The difference in dollar valuations means tech workers earn more, says Pablo Rovito

“Argentinian companies are generally paying developers half or less than foreign companies,” said Rovito. According to iTechCareer studies, monthly for a senior fullstack developer average US$1,900 within national companies, while a senior iOS developer receives about US$2,050 on average. Senior DevOps and senior Salesforce engineers will take home US$1,975 and US$1,950 respectively.

Rovito says out that while major national companies like Mercado Libre have the financial might to pay local tech workers more and level the playing field against internationals, they won’t. “It would create an internal inequality. They can’t pay a HR boss less than a junior React developer,” he pointed out.

Today, an estimated 200,000 Argentinian tech workers provide IT solutions and support to foreign companies.

Could Peso Complications Lead to Crypto?

The runaway inflation rate poses other concerns for national recruitment, chief among them the value of a salary. According to Cervio, national companies are taking steps to enhance their attractiveness to peso-paid talent, paying partly in USD to offset the loss in value of the peso. “Some Argentinian companies paying in pesos have to offer four salary revisions per year otherwise they lose out on top talent. It’s common to see a candidate accept a high salary and then, six months later, that value of that salary is much lower,” she explained.

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The use of stock options to cushion pay packets is another method that is growing in popularity while some companies are starting to pay part of the wage or bonuses in USD, though restrictions on access to foreign currency are in place to reduce further devaluation of the peso that has lost 70% of its value against the dollar in just two years.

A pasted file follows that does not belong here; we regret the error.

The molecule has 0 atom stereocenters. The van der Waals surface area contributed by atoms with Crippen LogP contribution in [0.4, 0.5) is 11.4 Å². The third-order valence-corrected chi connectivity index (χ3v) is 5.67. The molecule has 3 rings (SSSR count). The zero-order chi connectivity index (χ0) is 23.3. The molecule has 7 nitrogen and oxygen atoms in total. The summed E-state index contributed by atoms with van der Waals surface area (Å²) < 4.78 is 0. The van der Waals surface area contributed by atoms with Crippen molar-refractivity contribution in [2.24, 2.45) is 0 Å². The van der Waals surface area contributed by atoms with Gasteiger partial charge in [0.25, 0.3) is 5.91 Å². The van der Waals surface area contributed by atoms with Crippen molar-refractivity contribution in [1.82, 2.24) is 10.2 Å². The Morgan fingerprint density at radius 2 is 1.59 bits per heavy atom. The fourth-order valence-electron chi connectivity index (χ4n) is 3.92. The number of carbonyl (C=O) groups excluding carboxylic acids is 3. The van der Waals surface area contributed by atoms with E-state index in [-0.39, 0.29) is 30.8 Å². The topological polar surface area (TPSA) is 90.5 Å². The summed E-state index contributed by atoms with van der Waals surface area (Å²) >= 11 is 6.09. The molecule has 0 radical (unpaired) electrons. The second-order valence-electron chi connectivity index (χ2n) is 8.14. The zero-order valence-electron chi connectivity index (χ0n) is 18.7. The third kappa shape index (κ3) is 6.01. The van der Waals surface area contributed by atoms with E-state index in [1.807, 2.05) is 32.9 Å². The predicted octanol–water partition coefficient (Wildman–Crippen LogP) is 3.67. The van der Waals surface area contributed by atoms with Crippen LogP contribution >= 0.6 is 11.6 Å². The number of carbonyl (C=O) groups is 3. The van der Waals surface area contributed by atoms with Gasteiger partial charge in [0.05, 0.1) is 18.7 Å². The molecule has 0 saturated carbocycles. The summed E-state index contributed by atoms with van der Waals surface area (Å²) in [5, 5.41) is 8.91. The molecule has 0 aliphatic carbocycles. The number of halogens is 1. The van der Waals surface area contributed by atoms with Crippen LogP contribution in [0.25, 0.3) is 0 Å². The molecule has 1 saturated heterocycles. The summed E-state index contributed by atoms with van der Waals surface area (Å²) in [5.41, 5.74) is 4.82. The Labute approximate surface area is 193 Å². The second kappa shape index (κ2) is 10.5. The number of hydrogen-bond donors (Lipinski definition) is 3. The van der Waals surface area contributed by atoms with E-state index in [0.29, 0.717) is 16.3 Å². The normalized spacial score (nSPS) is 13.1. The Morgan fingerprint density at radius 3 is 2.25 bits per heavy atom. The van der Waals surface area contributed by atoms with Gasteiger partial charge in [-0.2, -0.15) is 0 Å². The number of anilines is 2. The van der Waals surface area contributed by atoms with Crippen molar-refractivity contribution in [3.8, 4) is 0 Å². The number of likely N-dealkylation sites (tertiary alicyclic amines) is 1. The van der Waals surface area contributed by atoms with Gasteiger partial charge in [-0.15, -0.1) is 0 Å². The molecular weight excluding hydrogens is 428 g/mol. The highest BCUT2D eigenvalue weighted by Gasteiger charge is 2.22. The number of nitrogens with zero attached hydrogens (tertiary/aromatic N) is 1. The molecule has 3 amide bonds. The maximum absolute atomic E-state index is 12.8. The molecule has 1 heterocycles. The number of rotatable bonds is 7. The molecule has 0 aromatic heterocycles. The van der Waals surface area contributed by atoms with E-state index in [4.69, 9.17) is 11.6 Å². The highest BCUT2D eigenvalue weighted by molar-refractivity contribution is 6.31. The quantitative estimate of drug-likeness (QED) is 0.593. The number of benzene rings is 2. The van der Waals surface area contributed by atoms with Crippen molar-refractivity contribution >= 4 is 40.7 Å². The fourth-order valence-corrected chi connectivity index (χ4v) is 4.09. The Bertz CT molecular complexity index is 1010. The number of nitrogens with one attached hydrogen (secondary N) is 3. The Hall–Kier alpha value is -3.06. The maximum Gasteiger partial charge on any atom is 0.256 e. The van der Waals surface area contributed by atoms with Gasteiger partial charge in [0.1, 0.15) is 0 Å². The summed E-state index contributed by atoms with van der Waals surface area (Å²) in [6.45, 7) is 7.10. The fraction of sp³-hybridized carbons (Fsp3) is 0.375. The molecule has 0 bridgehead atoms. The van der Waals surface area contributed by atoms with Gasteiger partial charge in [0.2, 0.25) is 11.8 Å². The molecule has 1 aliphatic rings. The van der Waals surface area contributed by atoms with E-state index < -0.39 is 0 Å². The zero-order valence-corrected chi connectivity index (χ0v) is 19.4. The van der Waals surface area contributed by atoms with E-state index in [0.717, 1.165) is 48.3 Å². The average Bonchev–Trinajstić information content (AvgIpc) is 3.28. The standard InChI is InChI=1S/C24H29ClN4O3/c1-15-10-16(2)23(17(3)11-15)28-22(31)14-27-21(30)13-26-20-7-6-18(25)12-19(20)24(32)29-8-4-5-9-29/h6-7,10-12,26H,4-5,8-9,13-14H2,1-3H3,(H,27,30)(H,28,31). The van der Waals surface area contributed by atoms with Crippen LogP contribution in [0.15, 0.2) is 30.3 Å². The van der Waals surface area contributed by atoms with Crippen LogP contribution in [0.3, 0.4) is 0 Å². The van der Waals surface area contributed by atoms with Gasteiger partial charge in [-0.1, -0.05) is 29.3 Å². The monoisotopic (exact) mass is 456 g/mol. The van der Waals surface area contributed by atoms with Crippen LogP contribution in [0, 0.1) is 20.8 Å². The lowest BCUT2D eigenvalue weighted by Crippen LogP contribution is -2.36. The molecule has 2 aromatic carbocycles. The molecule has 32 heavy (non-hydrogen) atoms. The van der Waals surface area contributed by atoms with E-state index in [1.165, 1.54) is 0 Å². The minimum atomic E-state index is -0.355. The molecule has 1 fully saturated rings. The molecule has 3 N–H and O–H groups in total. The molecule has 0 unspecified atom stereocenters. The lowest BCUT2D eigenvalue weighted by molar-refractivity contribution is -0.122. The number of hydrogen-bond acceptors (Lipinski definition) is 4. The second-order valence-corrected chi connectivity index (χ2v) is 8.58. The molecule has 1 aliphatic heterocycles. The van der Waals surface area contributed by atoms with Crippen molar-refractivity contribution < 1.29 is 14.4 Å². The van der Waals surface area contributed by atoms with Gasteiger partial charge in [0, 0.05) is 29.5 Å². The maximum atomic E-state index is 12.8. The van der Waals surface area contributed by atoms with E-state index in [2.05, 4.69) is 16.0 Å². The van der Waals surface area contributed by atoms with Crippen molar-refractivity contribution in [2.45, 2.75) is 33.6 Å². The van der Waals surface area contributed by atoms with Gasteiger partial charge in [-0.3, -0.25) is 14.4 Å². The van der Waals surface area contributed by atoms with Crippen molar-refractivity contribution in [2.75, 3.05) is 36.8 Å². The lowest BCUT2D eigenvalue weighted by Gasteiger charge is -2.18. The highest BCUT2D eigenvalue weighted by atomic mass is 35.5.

Cryptocurrencies are also being explored as another payment alternative. The use of cryptocurrency payments is yet to be formerly regulated in the country but unless the Argentina’s economic position improves dramatically, digital currency payments are likely to increase, Rovito believes. “Payment in crypto is growing slowly. At the moment, most people prefer to be paid in USD to convert to pesos because it’s a lot money like that and online payment platforms automatically convert the USD to the parallell dollar price. But in the medium term I think that cryptocurrency payments will become a common payment means,” he said.

With the digital transformation well underway, Argentinian talent is being snapped up at an accelerating pace. For Nearshore companies the country’s economic position offers advantages in recruitment. For Argentina’s growing businesses, however, the outlook for tech recruitment looks challenging.

Peter Appleby

Peter is the Managing Editor of Nearshore Americas. Hailing from Liverpool, UK, he is now based in Mexico City. He has several years’ experience covering the business and energy markets in Mexico and the greater Latin American region. If you’d like to share any tips or story ideas, please reach out to him here.

1 comment

  • “Turbulent Argentina” from which country are you, good sir writing this? We are in a World crisis, not only in Argentina.

    On the other hand, this dollar rush started in Macri’s administration, which allows the Argentinian Pesos to unedervalue as if there was no tomorrow. The new Fernandez gobernment is a different story altogether. They don’t allow the same level of devaluation by any means.

    My prediction is that if this tendency continues (I mean, the government not allowing more devaluations, thing which I consider very probable) getting paid in Pesos will be very desirable again, since salaries in Pesos are reviews each 6 months and US dollar salaries are not seldomly updated.

    Or better put, if the government freezes the price of the USD, then you have tools to update your salary if you are paid in pesos, if you are paid in USD you are stuck with the inflation in USD.